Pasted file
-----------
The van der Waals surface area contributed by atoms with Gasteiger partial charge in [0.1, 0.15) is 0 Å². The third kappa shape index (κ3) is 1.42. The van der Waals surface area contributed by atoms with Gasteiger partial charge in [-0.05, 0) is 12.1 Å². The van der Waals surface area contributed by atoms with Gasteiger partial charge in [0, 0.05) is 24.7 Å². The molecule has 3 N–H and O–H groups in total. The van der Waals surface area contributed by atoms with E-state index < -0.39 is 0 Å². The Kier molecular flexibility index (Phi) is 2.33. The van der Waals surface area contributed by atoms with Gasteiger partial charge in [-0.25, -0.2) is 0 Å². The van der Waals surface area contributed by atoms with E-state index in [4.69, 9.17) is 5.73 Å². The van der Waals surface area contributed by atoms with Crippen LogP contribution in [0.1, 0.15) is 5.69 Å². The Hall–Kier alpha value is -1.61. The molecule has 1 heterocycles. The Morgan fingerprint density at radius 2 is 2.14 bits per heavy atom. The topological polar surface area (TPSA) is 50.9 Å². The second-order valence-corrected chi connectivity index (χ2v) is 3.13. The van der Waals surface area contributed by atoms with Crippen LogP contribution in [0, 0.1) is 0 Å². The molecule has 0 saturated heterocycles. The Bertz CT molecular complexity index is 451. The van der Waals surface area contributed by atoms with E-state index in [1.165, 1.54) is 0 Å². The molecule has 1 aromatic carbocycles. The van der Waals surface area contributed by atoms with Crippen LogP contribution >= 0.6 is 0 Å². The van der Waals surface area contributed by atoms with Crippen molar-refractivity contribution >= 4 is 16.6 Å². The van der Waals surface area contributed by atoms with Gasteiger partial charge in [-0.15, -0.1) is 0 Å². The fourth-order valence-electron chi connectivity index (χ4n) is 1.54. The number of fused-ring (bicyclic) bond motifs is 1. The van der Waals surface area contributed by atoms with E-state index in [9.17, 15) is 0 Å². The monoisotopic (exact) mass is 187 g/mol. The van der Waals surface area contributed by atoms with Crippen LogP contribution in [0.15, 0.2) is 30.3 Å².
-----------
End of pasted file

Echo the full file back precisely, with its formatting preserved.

The van der Waals surface area contributed by atoms with Gasteiger partial charge in [0.1, 0.15) is 0 Å². The third kappa shape index (κ3) is 1.42. The van der Waals surface area contributed by atoms with Gasteiger partial charge in [-0.05, 0) is 12.1 Å². The van der Waals surface area contributed by atoms with Gasteiger partial charge in [0, 0.05) is 24.7 Å². The molecule has 3 N–H and O–H groups in total. The van der Waals surface area contributed by atoms with E-state index < -0.39 is 0 Å². The Kier molecular flexibility index (Phi) is 2.33. The van der Waals surface area contributed by atoms with Gasteiger partial charge in [-0.25, -0.2) is 0 Å². The van der Waals surface area contributed by atoms with E-state index in [4.69, 9.17) is 5.73 Å². The van der Waals surface area contributed by atoms with Crippen LogP contribution in [0.1, 0.15) is 5.69 Å². The Hall–Kier alpha value is -1.61. The molecule has 1 heterocycles. The Morgan fingerprint density at radius 2 is 2.14 bits per heavy atom. The topological polar surface area (TPSA) is 50.9 Å². The second-order valence-corrected chi connectivity index (χ2v) is 3.13. The van der Waals surface area contributed by atoms with Crippen LogP contribution in [0, 0.1) is 0 Å². The molecule has 0 saturated heterocycles. The Bertz CT molecular complexity index is 451. The van der Waals surface area contributed by atoms with E-state index in [1.165, 1.54) is 0 Å². The molecule has 1 aromatic carbocycles. The van der Waals surface area contributed by atoms with Crippen LogP contribution >= 0.6 is 0 Å². The van der Waals surface area contributed by atoms with Crippen molar-refractivity contribution >= 4 is 16.6 Å². The van der Waals surface area contributed by atoms with Gasteiger partial charge in [-0.15, -0.1) is 0 Å². The fourth-order valence-electron chi connectivity index (χ4n) is 1.54. The number of fused-ring (bicyclic) bond motifs is 1. The van der Waals surface area contributed by atoms with E-state index in [9.17, 15) is 0 Å². The monoisotopic (exact) mass is 187 g/mol. The van der Waals surface area contributed by atoms with Crippen LogP contribution in [0.15, 0.2) is 30.3 Å².